What is Turner Syndrome?
Turner Syndrome (TS) is a chromosomal condition that exclusively affects girls and women. TS occurs when one of the two X chromosomes normally found in females is missing or incomplete. The syndrome is named after Dr. Henry Turner, who was among the first to describe the features in 1930s.
TS affects 1/ 2,500 live female births.
There are over 71,000 women and girls living with TS across the United States.
It is estimated that only about 1% of fetuses with only one X chromosome survive to term and that approximately 10% of all miscarriages are due to Turner syndrome.
Diagnosis of Turner syndrome is confirmed by a blood test called a karyotype, which analyzes the chromosomal composition of the individual.
Are there common characteristics of Turner syndrome?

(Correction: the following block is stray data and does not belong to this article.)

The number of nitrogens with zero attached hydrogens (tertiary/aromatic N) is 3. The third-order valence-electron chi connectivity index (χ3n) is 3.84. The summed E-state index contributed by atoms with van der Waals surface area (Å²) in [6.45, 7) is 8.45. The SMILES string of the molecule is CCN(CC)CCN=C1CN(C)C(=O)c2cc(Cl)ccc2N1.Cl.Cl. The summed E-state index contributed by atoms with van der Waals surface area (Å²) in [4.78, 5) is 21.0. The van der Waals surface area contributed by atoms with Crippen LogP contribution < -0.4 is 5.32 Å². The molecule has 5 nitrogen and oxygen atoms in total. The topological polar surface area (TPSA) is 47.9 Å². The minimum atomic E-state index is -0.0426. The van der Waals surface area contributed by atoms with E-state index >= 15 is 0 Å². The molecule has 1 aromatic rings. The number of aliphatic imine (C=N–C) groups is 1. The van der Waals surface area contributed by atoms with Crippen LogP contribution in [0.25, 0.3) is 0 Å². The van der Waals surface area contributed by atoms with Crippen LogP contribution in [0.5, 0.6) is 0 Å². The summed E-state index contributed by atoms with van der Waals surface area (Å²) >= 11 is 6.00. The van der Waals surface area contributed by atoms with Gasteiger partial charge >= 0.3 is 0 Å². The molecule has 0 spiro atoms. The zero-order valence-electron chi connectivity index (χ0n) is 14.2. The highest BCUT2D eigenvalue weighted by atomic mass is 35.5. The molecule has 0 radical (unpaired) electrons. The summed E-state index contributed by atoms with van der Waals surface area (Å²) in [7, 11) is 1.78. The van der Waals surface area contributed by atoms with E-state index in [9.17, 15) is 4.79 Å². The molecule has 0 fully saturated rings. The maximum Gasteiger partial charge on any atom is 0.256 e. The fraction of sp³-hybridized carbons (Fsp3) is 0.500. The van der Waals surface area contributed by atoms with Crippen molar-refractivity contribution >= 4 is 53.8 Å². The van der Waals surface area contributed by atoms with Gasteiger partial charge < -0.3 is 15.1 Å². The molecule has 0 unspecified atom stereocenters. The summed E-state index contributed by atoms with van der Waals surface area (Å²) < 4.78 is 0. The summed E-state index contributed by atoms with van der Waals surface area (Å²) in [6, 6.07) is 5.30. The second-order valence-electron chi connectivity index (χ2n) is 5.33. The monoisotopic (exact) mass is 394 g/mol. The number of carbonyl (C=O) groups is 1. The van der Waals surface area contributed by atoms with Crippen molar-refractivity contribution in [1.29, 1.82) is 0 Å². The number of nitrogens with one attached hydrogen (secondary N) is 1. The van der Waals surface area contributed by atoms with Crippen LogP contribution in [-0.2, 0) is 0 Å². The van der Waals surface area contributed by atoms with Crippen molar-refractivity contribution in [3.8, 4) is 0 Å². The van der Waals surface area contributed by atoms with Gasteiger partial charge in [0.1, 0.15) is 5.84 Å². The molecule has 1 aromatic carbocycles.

The most common features include short stature and gonadal dysgenesis, although many organ systems and tissues may also be affected to a lesser or greater degree.
The average adult height of a woman with Turner syndrome is 4’8″; however, growth hormone therapy can increase final adult height.
Gonadal dysgensis can cause incomplete sexual development and ovarian failure and infertility.
Other symptoms/characteristics of Turner syndrome:
- Congenital heart defects
- Renal abnormalies
- Conductive and sensorineural hearing loss
- Mild malformation of outer ear and low set ears
- Speech problems
- Strabismus, amblyopia and ptosis
- Dental abnormalities (narrow, high arched palate)
- Lymphedema (webbed neck, edema of hands and feet)
- Nonverbal, visual-spatial processing learning disabilities
Coutesy Turner Syndrom Society of the U.S. (www.turnersyndrome.org).